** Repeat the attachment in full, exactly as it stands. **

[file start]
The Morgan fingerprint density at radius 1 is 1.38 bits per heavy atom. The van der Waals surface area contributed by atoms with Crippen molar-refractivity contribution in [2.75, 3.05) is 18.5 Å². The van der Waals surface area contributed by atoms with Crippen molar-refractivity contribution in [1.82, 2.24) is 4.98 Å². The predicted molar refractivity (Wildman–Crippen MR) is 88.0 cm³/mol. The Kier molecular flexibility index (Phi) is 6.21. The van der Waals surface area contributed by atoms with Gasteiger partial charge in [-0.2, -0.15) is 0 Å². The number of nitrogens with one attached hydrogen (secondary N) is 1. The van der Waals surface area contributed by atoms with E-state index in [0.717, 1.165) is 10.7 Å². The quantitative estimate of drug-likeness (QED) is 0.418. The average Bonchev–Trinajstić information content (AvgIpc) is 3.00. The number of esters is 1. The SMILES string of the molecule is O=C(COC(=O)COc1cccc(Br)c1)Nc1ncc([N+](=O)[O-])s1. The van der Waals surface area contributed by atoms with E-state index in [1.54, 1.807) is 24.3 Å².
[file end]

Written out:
The Morgan fingerprint density at radius 1 is 1.38 bits per heavy atom. The van der Waals surface area contributed by atoms with Crippen molar-refractivity contribution in [2.75, 3.05) is 18.5 Å². The van der Waals surface area contributed by atoms with Crippen molar-refractivity contribution in [1.82, 2.24) is 4.98 Å². The predicted molar refractivity (Wildman–Crippen MR) is 88.0 cm³/mol. The Kier molecular flexibility index (Phi) is 6.21. The van der Waals surface area contributed by atoms with Gasteiger partial charge in [-0.2, -0.15) is 0 Å². The number of nitrogens with one attached hydrogen (secondary N) is 1. The van der Waals surface area contributed by atoms with E-state index in [0.717, 1.165) is 10.7 Å². The quantitative estimate of drug-likeness (QED) is 0.418. The average Bonchev–Trinajstić information content (AvgIpc) is 3.00. The number of esters is 1. The SMILES string of the molecule is O=C(COC(=O)COc1cccc(Br)c1)Nc1ncc([N+](=O)[O-])s1. The van der Waals surface area contributed by atoms with E-state index in [1.54, 1.807) is 24.3 Å².